Bigger Picture, like many of the visual facilitators who work in the tradition of David Sibbet and The Grove (often credited with first bringing strong visuals into planning and strategy processes), capture the process in murals which visually track the progress, decision, discussions of the group in real time. With this approach, at the end of the workshop, you have a large graphic artifact (literally meters of interconnected drawing) which ultimately can be reproduced as a poster for each participant if you have the budget (they are not cheap). These mural creation processes, which do go on quietly at the back of the room during your meeting, have the most impact if some time is built into the agenda for participants to interact with the visual – validate it, add their own post-its of icons and meaningful words here and there, and reflect on some of the key messages. With these visual “fingerprints” of participants embedded within it, the final visual’s utility as an aide memoire is greatly enhanced.

The number of groups around the world working in visual facilitation is growing. Many of these practitioners are connected through networks like the International Forum of Visual Facilitators and vizthink which operate globally, the latter of which includes all kinds of applied visual techniques.

Whatever you do (come up with your own!) you can increase your chances of success, longevity of ideas, and active follow-up to your workshop by being more memorable for participants. It might feel a bit risky at first, but my experience has been that participants are most thankful for the extra help making their time spent with you in the workshop more actionable.

I just spent a worthwhile 30 minutes reading Brenda Bence’s, “The Top 10 Branding Mistakes Entrepreneurs Make”. Since I went independent in June this year I’m still getting my head around many aspects of what it means to work independently. I thought this was a useful set of points for newly independent workers to consider – it works almost like a checklist, if you turned it around with an appreciative frame (I am not too fond of thinking in mistakes, I rather prefer opportunities to do things differently, which is a little easier on my ego.)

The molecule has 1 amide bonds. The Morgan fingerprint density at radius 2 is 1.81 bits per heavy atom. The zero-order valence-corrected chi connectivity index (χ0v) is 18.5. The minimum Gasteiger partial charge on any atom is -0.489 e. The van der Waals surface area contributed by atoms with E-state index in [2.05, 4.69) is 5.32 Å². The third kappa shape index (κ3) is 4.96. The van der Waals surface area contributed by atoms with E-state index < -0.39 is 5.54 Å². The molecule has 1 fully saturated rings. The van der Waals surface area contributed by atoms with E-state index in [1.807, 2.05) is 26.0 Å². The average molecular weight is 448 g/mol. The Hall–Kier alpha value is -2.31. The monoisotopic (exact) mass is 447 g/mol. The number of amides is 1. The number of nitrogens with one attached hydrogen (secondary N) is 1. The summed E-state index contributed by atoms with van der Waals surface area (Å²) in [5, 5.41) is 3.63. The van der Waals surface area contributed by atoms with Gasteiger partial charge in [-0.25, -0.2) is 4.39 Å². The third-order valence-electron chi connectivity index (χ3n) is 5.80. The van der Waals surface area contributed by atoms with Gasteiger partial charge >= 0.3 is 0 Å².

One of the first things that struck me among those 10 points was the second one (the first one about company names I felt pretty good about). The second point is: Forgetting that you are your brand. I type this as I sit on the Heathrow Express on my way to an afternoon meeting in a multi-national’s corporate Headquarters in London with a purple and black backpack and jeans. I am definitely going to change for my meeting this afternoon, and what if I bump into the whole group in the lobby before I even get there?

I would like to hope that my brand is more than just the aesthetics, and at the same time some branding expert/communication specialist/marketing guru might disagree with me, at least partially.

Before I became independent I worked for a string of sustainable development institutions, from small to large – an academic institute, a leadership training foundation, a conservation organization/NGO. The larger they got, the more people who were holding up the brand, and perhaps the stronger the corporate branding (and thus the lighter the individual brand within in.) When you turned up at meetings you were a person from that INSTITUTION, and although you obviously had to sound and look ok, the reputation of the institution made up for any shortfalls (e.g. from lost luggage, thus the tennis shoes at the conference, on down.)

And now I’m independent, and at least for the moment, it’s just me.

Of course I have a certain persona/reputation within my networks, with people who have known me and worked with me for years. But what about the new people, those that I am meeting for the first time? I can always quote my CV to them, if I get the opportunity, and still, the further I get from being an ex-staffer, hiding behind a great big brand, the more I need to build my own.